New hedge near Corhampton, #3© Graham Dew 2012
New hedge near Corhampton, #3
The 45mm is the same but different. Again, it has very high image quality, can be used wide open too and is also very small and light. But the depth of field effects are even stronger as one would expect from a longer focal length. This Olympus lens is much faster at focussing than the Panasonic lens and always seems to lock onto the desired object quickly snapping into focus. Its shape is different too. The barrel of the lens is smaller than any other lens I have owned, even smaller than the lens mount. It just feels tiny in the hand and on the camera. Like the Lumix the barrel construction is plastic, but silver finished as opposed to the gunmetal colour of the Lumix.

New hedge near Corhampton, #4 © Graham Dew 2012
New hedge near Corhampton, #4
The only control on either of the lenses is the manual focus ring; something I rarely use. For hand held close up work you really want to take the picture as soon as the focus is achieved, and this is best done with AF. Neither of the lenses have image stabilisation. When used at large apertures the shutter speed stays high in a wide range of uses so this is not often an issue, especially coupled with the clean images I get from the G3 at high ISOs.

New hedge near Corhampton, #5 © Graham Dew 2012
New hedge near Corhampton, #5
As I mentioned in the first ever post on Joined Up Pictures, I’m really interested in depiction and the way we perceive things, how we turn three-dimensional space into a flat 2D image. When there is a lot to be seen, joiners have a special appeal, allowing an image to be built from multiple viewpoints and memories. But there are times when one looks with a focused gaze on a single object, usually something in the near-field, and these lenses do a good job in replicating that experience. When making near-field pictures control of the background is every bit as important as the main subject. Position, lighting and colour are all important aspects of making such an image, but the ability to soften the background through out-of-focus blur is probably one of the most effective ways to de-emphasise the surroundings.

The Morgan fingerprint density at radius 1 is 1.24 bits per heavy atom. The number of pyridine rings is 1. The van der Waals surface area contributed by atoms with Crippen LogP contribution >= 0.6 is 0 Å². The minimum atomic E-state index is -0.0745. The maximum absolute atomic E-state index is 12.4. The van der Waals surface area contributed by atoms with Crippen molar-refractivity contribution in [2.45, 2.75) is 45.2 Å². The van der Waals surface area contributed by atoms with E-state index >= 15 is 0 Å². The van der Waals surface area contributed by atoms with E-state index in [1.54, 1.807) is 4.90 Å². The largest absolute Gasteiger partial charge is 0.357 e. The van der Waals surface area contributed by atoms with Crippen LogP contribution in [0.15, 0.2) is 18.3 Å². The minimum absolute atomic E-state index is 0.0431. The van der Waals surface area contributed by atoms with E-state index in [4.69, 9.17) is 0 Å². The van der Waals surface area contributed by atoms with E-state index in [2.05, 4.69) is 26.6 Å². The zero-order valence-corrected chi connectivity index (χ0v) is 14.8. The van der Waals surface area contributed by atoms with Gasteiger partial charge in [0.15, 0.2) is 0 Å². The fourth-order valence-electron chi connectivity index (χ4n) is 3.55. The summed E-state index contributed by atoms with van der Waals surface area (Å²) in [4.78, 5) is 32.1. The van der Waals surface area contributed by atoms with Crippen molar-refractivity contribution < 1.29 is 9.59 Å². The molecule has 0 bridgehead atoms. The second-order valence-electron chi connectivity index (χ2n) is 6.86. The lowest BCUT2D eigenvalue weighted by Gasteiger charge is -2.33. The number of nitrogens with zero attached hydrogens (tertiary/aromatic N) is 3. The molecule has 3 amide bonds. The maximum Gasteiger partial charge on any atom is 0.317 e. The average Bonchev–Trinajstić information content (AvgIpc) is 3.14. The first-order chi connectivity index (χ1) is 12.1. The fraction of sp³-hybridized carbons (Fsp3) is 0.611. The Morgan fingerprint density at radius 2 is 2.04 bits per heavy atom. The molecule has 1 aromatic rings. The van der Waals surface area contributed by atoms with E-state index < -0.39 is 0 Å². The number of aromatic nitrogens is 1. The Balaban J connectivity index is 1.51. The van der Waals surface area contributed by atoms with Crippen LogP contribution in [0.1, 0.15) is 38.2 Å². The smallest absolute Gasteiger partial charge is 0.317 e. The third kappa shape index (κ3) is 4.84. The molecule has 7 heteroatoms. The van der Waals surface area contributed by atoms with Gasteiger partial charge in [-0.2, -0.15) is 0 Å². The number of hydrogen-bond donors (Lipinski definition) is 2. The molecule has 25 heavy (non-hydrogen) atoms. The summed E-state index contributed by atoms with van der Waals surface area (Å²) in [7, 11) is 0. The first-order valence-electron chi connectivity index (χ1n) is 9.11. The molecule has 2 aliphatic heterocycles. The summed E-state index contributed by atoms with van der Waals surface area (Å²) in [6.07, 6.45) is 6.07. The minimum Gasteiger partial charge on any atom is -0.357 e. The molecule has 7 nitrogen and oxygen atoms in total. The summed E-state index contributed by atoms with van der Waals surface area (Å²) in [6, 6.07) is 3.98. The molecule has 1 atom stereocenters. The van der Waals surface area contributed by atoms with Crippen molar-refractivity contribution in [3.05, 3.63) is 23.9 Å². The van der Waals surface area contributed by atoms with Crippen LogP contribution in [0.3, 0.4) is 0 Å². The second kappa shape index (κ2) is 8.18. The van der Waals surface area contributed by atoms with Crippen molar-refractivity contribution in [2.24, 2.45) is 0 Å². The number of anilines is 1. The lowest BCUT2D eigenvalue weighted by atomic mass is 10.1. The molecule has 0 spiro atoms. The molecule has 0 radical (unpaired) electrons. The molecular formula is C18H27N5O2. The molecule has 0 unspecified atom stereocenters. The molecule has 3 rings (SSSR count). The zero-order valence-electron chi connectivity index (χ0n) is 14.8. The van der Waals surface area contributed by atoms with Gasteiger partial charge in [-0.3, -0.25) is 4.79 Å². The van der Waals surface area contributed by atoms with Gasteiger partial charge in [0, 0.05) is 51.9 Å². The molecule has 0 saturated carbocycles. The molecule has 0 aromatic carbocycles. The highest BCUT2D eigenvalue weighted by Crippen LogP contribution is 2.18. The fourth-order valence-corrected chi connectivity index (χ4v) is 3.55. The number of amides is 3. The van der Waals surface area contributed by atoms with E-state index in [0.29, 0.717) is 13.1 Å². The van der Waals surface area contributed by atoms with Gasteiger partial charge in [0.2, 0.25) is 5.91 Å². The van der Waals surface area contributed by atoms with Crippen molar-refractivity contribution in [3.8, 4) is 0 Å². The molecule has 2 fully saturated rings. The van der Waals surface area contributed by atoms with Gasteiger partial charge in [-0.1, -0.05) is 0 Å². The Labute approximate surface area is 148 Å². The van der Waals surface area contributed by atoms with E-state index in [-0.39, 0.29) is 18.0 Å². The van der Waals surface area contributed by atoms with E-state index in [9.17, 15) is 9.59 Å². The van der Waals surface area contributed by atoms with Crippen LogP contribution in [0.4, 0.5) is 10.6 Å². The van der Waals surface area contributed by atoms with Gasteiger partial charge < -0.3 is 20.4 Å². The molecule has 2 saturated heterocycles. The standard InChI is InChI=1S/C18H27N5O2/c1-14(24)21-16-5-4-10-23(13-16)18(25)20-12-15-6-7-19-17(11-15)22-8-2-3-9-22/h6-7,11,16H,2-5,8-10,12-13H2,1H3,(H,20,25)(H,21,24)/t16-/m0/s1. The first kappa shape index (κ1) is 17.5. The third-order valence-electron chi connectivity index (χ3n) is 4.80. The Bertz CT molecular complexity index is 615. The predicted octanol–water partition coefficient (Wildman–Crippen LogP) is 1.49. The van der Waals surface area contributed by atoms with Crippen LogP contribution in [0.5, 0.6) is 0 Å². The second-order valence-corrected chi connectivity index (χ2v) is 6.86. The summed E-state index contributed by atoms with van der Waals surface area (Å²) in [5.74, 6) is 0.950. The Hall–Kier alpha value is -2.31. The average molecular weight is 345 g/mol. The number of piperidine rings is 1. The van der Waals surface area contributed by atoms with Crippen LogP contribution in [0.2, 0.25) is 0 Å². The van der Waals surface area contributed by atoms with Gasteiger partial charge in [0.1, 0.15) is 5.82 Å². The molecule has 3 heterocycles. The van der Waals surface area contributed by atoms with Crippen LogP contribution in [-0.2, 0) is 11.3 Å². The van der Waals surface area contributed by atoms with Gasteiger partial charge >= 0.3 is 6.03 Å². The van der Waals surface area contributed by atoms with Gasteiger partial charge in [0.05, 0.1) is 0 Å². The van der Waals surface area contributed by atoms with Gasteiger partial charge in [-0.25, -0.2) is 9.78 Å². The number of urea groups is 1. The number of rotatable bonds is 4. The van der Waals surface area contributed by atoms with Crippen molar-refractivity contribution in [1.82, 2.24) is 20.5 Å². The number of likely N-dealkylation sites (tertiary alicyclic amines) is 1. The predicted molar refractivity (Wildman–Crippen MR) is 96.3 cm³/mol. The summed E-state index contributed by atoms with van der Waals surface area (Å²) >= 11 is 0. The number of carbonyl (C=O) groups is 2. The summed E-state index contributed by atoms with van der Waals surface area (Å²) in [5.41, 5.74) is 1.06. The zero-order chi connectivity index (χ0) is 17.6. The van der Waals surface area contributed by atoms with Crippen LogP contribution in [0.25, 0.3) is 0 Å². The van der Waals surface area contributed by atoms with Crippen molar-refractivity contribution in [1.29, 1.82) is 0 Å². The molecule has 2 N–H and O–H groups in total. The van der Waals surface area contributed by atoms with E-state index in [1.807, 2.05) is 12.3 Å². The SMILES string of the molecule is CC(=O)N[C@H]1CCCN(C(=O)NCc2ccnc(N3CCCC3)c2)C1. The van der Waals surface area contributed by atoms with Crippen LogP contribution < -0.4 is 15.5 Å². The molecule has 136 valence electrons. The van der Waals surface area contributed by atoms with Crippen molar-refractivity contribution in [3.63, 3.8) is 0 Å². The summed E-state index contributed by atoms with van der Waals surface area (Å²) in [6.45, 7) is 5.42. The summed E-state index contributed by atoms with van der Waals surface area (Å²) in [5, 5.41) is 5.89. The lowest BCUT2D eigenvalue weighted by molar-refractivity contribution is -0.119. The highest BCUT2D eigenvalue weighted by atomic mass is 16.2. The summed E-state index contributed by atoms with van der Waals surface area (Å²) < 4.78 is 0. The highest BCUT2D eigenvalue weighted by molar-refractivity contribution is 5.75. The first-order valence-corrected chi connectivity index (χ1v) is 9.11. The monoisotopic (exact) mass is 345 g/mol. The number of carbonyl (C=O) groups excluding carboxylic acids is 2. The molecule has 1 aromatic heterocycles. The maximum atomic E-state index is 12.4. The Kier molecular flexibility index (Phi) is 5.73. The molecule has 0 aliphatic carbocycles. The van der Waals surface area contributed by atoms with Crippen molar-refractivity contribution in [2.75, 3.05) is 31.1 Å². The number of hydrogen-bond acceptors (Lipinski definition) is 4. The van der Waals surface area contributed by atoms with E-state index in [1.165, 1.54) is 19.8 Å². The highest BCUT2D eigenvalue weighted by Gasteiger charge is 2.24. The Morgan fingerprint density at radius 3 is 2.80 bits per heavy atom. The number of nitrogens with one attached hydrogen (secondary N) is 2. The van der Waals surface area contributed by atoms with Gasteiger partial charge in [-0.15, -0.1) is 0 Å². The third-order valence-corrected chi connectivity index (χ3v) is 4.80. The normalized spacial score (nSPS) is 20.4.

Joiners might be considered to be a quite radical manipulation of images, but other than making joiners and performing tonal adjustments, I really don’t like modifying images in software. I prefer to make the image in-camera, using the lens and shutter for control of blur. The camera lens behaves like our eye, so focus and blurring only have believable three-dimensionality when done in camera. In fact, the Lumix 20mm has a focal length and field of view that almost exactly matches the human eye, perhaps making it the most natural of any lens available today.

New hedge near Corhampton, #6 © Graham Dew 2012
New hedge near Corhampton, #6
I’m really pleased with both of these lenses and recommend them to anyone using m43 camera. The 20 is a very nice lens for photographing things, the 45 for people. The other day I came across a brochure from the late 80s for the Leica M6, a camera that I would have loved to own at the time. At the back of the brochure it suggested a few kits of bodies and lenses for a number of purposes. The small kit recommended for travel and street shooting was an M6 body with a 35mm & a 90mm lens. A quarter of a century later I still can’t afford a Leica, but have arrived at their recommendation of focal lengths.

Saturday, 8 December 2012

Michael Kenna: Images of the Seventh Day